House Speaker Nancy Pelosi (D–CA), apparently unable to use Twitter, sent the President a message the old-fashioned way.

House Speaker Nancy Pelosi (D–CA), apparently unable to use Twitter, sent the President a message the old-fashioned way.

Before the president self-nominates himself for the Nobel Peace Prize for ending the shutdown of the government, the most serious threat to the Republic since the British burned down the White House in the War of 1812, I second the nomination.

It couldn’t have happened without him!

Yet another feather in his MAGA cap, in my humble opinion.

While there may be differing opinions about who actually won the 35-day war between the president and all the real Americans who wanted the wall vs. the enemies of the people, the Democrats who want to open the door to let in all the rapists, murderers, criminal gangs, mothers walking with their children from Central America and other terrorists to pollute and endanger the country from sea to shining sea, the president settled the question in the Rose Garden speech (1/25/19), in effect, by thanking himself for ending the shutdown he had caused. Magnanimity in victory or defeat has never been one of his marks of leadership.

History, it has been said, is written by the victor, and President Plump is a winner. Already the world’s greatest deal maker, in his book, as evidenced by his four bankruptcies and nine failing brand name products, along with17 of 19 leases on his brand name being terminated in his first six months in office, he will be rightfully proud of what will go down in the history books as the Great Compromise of 2018.

This should be no surprise. As the win-win president, when the game is all over by 2020 or whenever he is impeached or resigns because of doctor’s orders--the combination of high cholesterol and bone spurs making him physically, as well as mentally, unfit to serve the public any longer-- and self-pardoning himself in advance of any possible raps, he will be declaring himself in his farewell to the nation address as the greatest president we ever had, including Washington, Jefferson, Madison, a random sampling.

But I digress.

In only 35 days, the president had the courage in the war against Queen Nancy the First and her side kick, Prince Chuck, to finally say: “You may fire when ready, Gridley.”* or whatever he said to himself when getting ready to throw in the towel. Maybe it was “I have only one lie to give to my country.” American history has not been one of the fat man’s strengths.

It wasn’t enough the president might have had trouble trying to remember exactly who might be this “Roger Stone” –the latest indictee of a so-called member of the president’s inner circle, the modern equivalent of Ali Baba and the Forty Thieves? Was he the coffee guy or a caddy at the golf club? He had the same problem at one time recalling that Michael Cohen was his personal lawyer in charge of lying about payoffs to porn stars and Playmate calendar gals!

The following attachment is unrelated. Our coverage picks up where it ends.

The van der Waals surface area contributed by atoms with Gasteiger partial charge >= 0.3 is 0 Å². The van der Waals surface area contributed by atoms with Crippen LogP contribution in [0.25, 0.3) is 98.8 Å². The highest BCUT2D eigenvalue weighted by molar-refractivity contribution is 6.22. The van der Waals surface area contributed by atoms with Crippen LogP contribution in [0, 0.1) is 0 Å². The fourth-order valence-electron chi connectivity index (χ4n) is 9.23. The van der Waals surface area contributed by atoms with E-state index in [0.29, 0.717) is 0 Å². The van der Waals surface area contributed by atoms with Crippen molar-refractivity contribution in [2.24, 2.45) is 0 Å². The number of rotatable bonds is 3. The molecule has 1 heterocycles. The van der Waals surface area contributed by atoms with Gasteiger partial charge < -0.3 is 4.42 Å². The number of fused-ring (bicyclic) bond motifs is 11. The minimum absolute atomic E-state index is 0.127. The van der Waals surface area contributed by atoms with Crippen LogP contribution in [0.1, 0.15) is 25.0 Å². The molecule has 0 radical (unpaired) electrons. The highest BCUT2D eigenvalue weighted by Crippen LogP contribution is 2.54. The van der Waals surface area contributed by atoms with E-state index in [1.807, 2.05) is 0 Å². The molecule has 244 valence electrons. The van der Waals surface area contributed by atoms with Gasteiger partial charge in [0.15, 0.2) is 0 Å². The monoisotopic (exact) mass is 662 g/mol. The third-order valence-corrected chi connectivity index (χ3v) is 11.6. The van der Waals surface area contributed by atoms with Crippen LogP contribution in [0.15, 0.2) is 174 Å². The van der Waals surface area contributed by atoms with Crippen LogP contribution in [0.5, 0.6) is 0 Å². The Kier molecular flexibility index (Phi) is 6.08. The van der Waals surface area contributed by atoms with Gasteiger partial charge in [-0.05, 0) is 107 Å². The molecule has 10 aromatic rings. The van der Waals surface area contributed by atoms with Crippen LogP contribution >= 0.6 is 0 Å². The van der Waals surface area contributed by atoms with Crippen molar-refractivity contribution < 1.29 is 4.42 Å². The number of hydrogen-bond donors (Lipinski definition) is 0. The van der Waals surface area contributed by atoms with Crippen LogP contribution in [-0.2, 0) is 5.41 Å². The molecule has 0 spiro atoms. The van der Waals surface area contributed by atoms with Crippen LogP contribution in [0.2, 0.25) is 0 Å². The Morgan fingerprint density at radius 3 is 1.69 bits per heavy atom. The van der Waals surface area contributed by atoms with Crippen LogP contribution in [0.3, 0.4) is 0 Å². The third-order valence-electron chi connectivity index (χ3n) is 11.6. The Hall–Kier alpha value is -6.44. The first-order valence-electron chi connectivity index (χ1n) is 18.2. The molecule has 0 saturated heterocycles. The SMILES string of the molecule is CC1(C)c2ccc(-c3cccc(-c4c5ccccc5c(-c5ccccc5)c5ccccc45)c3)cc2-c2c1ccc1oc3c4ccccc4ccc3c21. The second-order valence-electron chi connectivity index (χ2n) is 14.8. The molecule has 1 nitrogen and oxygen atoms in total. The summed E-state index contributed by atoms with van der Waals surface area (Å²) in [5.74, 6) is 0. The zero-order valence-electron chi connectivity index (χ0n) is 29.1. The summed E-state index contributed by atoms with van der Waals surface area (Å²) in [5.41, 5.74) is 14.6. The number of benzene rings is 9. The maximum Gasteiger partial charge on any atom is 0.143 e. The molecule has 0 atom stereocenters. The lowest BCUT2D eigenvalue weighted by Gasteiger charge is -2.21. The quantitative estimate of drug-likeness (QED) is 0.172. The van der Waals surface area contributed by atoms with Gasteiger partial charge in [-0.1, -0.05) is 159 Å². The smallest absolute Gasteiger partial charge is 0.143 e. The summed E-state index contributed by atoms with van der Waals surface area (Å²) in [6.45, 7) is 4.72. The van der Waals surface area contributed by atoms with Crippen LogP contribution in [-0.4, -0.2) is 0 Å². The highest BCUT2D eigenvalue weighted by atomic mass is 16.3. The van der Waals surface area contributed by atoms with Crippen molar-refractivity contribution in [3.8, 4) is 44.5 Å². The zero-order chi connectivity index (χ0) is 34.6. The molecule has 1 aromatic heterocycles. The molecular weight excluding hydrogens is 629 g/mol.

Nevertheless, it has been a profile in courage watching the President of Some of the People All the Time establishing his credentials in the art of compromise by re-opening the doors of the government he had closed down.

Earlier, he had the courage to call the big beautiful concrete wall the Mexicans would pay for a beautiful steel slat wall. Or a fence. Whatever.

He had the courage to say the real Americans who worked for the federal government didn’t mind not getting paid in the fight for the wall.

Real Americans, as the Commerce Secretary argued, could always take out loans from Wells Fargo or other financial institutions he might own stock in.

True, the only people who may not have minded the government going dark were the Marxists who had been saying all along that capitalism would wither away.

Also Libertarians. Despite the speed bump of 800,000 going hungry and the threat of planes crashing without air controllers on duty, it proved the Libertarian theory that government was over-staffed.

There were those who were calling the Great Compromiser a “coward,” ignoring the old American maxim, “He who runs away lives to fight another day” (See “The Coward’s Almanac or The Yellow Pages,” edited by Marvin Kitman, Doubleday, 1975).

Above all, he had the courage to face Ann Coulter!

The leader of the Stepford Wives wing of the media, including Laura Ingram and Rush Limbaugh, Coulter immediately called the president “the greatest wimp since George H. W. Bush,” demeaning the nation’s wimps. The president may be a fifth grade student level, but he is no wimp.

Witness his rebuttal: “Maybe I didn’t return her phone call or something.”

Among the president’s weapons in strengthening border security, as I was the first to suggest, might be recordings played over the loudspeakers, of Ann Coulter’s radio rants. Who would want to come into a country where hers is the voice of reason to real Americans who want the wall?”

Of course, the war isn’t really over. It’s only an armistice until Feb. 15. But for those of us who believe Tiny Trump is the best president we have, the way to claim victory is to quit while you’re ahead.



Marvin Kitman,
Jan. 28, 2019

* It was Dewey, not Tom the 1948 Republican presidential nominee, but the Commodore, who told U.S. Navy Captain Charles Gridley on May 1, 1898 during the Battle of Manila Bay to fire when ready.

Marvin Kitman is the author of “The Making of the Preƒident 1789.” “George Washington’s Expense Account” by Gen. George Washington and Marvin Kitman PFC (Ret.) was the best-selling expense account in publishing history.